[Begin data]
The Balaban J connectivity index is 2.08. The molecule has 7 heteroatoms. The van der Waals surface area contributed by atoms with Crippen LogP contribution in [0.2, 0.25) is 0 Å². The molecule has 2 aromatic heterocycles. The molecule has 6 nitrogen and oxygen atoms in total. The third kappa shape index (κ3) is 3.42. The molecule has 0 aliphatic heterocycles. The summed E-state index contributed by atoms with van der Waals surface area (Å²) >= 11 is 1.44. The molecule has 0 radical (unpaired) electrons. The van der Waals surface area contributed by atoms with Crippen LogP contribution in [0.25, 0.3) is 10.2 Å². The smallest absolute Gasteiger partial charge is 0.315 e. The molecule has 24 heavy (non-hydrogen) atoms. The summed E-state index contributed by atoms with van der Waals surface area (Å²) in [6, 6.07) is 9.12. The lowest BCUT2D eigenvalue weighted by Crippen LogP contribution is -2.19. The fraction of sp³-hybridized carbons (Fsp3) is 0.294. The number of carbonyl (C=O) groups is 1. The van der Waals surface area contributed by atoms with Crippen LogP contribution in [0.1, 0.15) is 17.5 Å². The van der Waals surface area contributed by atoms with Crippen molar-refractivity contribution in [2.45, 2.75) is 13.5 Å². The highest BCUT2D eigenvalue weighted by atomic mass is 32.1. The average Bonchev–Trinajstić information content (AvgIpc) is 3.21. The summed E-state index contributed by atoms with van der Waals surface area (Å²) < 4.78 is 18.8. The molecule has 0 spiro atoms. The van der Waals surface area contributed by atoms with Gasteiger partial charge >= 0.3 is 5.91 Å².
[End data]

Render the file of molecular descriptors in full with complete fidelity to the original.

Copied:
The Balaban J connectivity index is 2.08. The molecule has 7 heteroatoms. The van der Waals surface area contributed by atoms with Crippen LogP contribution in [0.2, 0.25) is 0 Å². The molecule has 2 aromatic heterocycles. The molecule has 6 nitrogen and oxygen atoms in total. The third kappa shape index (κ3) is 3.42. The molecule has 0 aliphatic heterocycles. The summed E-state index contributed by atoms with van der Waals surface area (Å²) >= 11 is 1.44. The molecule has 0 radical (unpaired) electrons. The van der Waals surface area contributed by atoms with Crippen LogP contribution in [0.25, 0.3) is 10.2 Å². The smallest absolute Gasteiger partial charge is 0.315 e. The molecule has 24 heavy (non-hydrogen) atoms. The summed E-state index contributed by atoms with van der Waals surface area (Å²) in [6, 6.07) is 9.12. The lowest BCUT2D eigenvalue weighted by Crippen LogP contribution is -2.19. The fraction of sp³-hybridized carbons (Fsp3) is 0.294. The number of carbonyl (C=O) groups is 1. The van der Waals surface area contributed by atoms with Crippen LogP contribution in [0.1, 0.15) is 17.5 Å². The van der Waals surface area contributed by atoms with Crippen molar-refractivity contribution in [2.45, 2.75) is 13.5 Å². The highest BCUT2D eigenvalue weighted by atomic mass is 32.1. The average Bonchev–Trinajstić information content (AvgIpc) is 3.21. The summed E-state index contributed by atoms with van der Waals surface area (Å²) < 4.78 is 18.8. The molecule has 0 spiro atoms. The van der Waals surface area contributed by atoms with Gasteiger partial charge >= 0.3 is 5.91 Å².